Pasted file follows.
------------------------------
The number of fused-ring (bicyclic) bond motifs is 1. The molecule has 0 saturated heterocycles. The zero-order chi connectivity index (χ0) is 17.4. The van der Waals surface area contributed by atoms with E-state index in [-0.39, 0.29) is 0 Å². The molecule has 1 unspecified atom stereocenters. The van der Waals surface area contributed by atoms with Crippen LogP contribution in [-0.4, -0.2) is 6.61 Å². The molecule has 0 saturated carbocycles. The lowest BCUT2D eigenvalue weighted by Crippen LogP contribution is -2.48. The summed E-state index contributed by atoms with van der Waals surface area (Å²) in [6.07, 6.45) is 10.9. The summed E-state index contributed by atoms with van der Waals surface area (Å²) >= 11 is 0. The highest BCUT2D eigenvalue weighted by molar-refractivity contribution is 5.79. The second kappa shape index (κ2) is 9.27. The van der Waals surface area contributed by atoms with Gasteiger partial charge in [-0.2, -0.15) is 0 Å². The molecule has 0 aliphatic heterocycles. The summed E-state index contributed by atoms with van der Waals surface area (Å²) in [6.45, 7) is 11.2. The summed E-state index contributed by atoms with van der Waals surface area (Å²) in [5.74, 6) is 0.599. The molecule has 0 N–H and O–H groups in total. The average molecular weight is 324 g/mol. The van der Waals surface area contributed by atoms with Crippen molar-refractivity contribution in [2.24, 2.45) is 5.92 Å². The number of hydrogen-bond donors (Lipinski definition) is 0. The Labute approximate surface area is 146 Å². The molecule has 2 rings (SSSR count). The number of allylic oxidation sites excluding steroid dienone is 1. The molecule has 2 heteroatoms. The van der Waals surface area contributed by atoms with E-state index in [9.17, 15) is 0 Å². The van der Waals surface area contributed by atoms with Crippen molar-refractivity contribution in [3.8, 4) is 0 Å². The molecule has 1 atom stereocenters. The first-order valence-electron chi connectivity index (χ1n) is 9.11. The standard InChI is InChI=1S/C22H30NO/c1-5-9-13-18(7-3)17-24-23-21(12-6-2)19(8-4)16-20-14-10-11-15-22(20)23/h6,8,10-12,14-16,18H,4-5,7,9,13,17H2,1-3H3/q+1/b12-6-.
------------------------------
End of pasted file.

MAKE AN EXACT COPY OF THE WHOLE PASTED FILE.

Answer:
The number of fused-ring (bicyclic) bond motifs is 1. The molecule has 0 saturated heterocycles. The zero-order chi connectivity index (χ0) is 17.4. The van der Waals surface area contributed by atoms with E-state index in [-0.39, 0.29) is 0 Å². The molecule has 1 unspecified atom stereocenters. The van der Waals surface area contributed by atoms with Crippen LogP contribution in [-0.4, -0.2) is 6.61 Å². The molecule has 0 saturated carbocycles. The lowest BCUT2D eigenvalue weighted by Crippen LogP contribution is -2.48. The summed E-state index contributed by atoms with van der Waals surface area (Å²) in [6.07, 6.45) is 10.9. The summed E-state index contributed by atoms with van der Waals surface area (Å²) >= 11 is 0. The highest BCUT2D eigenvalue weighted by molar-refractivity contribution is 5.79. The second kappa shape index (κ2) is 9.27. The van der Waals surface area contributed by atoms with Gasteiger partial charge in [-0.2, -0.15) is 0 Å². The molecule has 0 aliphatic heterocycles. The summed E-state index contributed by atoms with van der Waals surface area (Å²) in [6.45, 7) is 11.2. The summed E-state index contributed by atoms with van der Waals surface area (Å²) in [5.74, 6) is 0.599. The molecule has 0 N–H and O–H groups in total. The average molecular weight is 324 g/mol. The van der Waals surface area contributed by atoms with Crippen molar-refractivity contribution in [2.24, 2.45) is 5.92 Å². The number of hydrogen-bond donors (Lipinski definition) is 0. The Labute approximate surface area is 146 Å². The molecule has 2 rings (SSSR count). The number of allylic oxidation sites excluding steroid dienone is 1. The molecule has 2 heteroatoms. The van der Waals surface area contributed by atoms with E-state index in [9.17, 15) is 0 Å². The van der Waals surface area contributed by atoms with Crippen molar-refractivity contribution in [3.8, 4) is 0 Å². The molecule has 1 atom stereocenters. The first-order valence-electron chi connectivity index (χ1n) is 9.11. The standard InChI is InChI=1S/C22H30NO/c1-5-9-13-18(7-3)17-24-23-21(12-6-2)19(8-4)16-20-14-10-11-15-22(20)23/h6,8,10-12,14-16,18H,4-5,7,9,13,17H2,1-3H3/q+1/b12-6-.